Using Protocol Constraints Instead Of Extending

  • Published 10 May 2016

In his great post “Doubling Down on Protocol-Oriented Programming”, Soroush Khanlou describes an improvement of his earlier Protocol-Oriented Networking approach. While this is a great technique, I think there’s a small but significant way in which his approach could be improved.

Let’s look at his definition of the SendableRequest protocol:

protocol SendableRequest: ConstructableRequest { }

This inheritance enforces that every SendableRequest should also be a ConstructableRequest. But what if we don’t care about the request being constructable, but want to take advantage of the handy ResultParsing functionality described in the second half of his post?

With the current implementation, you’re out of luck. You have to implement buildRequest() (or use it’s default implementation) if you want to conform to SendableRequest.

Luckily there’s a good solution for this: by defining SendableRequest without inheritance and adding a constraint to the extension:

protocol SendableRequest {
	func sendRequest(success success: (string: String) -> (), failure: (error: ErrorType) -> ())

extension SendableRequest where Self: ConstructableRequest {
    func sendRequest(success success: (string: String) -> (), failure: (error: ErrorType) -> ()) {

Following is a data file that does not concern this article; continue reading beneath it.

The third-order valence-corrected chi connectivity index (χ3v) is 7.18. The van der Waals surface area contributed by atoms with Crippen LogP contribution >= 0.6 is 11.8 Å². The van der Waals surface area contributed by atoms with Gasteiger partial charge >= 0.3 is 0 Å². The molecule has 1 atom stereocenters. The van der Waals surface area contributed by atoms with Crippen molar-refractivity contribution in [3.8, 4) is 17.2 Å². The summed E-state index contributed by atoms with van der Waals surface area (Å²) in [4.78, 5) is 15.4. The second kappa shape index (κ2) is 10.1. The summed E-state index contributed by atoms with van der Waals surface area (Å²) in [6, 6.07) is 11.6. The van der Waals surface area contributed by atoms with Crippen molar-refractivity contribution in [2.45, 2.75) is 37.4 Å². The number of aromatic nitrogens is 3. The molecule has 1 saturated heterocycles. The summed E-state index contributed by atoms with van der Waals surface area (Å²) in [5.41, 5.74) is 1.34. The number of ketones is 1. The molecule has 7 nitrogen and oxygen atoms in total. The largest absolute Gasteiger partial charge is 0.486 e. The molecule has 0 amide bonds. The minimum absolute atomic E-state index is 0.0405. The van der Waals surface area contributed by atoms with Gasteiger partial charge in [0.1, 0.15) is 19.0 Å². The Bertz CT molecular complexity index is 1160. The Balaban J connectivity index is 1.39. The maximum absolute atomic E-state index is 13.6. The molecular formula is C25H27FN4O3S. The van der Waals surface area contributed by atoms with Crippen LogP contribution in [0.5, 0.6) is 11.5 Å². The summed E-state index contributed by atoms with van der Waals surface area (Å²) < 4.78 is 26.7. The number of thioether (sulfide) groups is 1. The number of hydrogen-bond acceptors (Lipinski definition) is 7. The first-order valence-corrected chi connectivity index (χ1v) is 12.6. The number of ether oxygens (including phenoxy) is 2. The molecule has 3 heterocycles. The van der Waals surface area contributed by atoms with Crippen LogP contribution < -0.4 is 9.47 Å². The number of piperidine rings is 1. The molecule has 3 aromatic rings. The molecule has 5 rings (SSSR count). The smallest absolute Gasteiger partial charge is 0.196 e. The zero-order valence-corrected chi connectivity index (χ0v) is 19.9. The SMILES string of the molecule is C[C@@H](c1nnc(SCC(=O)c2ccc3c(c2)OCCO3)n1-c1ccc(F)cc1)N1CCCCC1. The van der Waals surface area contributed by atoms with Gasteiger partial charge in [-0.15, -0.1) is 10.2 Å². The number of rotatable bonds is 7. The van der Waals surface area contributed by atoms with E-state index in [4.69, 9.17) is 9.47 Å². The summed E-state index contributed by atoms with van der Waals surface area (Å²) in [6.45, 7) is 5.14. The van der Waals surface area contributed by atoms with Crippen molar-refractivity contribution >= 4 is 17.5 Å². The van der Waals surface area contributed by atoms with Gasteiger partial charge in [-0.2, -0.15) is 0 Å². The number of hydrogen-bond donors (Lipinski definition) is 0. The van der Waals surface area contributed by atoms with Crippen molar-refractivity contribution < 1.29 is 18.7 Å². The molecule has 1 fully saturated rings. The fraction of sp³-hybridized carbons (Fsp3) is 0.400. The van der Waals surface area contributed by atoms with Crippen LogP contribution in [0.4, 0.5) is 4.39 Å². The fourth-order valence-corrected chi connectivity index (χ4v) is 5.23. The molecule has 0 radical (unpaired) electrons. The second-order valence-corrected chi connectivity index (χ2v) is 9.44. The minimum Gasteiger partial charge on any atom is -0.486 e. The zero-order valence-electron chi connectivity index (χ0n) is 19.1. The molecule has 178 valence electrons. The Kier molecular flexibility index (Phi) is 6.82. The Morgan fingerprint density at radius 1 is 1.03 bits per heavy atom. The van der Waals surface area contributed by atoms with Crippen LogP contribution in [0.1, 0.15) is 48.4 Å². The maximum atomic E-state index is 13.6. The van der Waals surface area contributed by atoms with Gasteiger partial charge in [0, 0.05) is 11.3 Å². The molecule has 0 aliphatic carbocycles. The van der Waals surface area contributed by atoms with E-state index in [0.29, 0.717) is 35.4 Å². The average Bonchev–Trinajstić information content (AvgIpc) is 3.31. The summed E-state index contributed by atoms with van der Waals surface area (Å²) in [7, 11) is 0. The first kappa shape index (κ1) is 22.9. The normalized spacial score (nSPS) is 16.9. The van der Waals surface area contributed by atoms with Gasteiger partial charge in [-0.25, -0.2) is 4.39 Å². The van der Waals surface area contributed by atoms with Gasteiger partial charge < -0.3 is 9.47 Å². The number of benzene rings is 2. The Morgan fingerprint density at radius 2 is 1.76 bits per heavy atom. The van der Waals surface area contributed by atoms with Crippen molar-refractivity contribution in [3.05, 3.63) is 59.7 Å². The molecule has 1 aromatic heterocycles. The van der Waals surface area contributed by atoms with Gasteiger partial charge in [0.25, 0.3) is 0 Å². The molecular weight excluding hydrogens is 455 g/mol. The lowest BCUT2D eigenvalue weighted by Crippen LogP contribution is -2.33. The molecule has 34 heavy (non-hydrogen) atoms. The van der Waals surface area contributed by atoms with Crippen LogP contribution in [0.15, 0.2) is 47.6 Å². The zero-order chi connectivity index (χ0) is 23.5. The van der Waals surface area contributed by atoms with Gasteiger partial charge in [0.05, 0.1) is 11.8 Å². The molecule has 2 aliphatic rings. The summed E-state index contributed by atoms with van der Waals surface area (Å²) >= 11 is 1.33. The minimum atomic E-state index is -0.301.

// send the request
        // parse the result
        // fire the blocks on success and failure

The key part here is the restriction of the extension:

where Self: ConstructableRequest

This defines a constraint on the protocol extension, such that if your implementation conforms to both SendableRequest and ConstructableRequest, the default implementation defined by the extension is available. Because this extension is limited to the conformance of both protocols, it’s possible to use the buildRequest() function inside sendRequest(), even though the SendableRequest protocol doesn’t specify that method itself. However, it now has become possible to conform to SendableRequest without implementing ConstructableRequest’s method.

This solution improves the composability and reusability of protocols and their extensions, making it easier to use only parts of a framework or implementation, and enforces you to think about the separate concerns different protocols should have.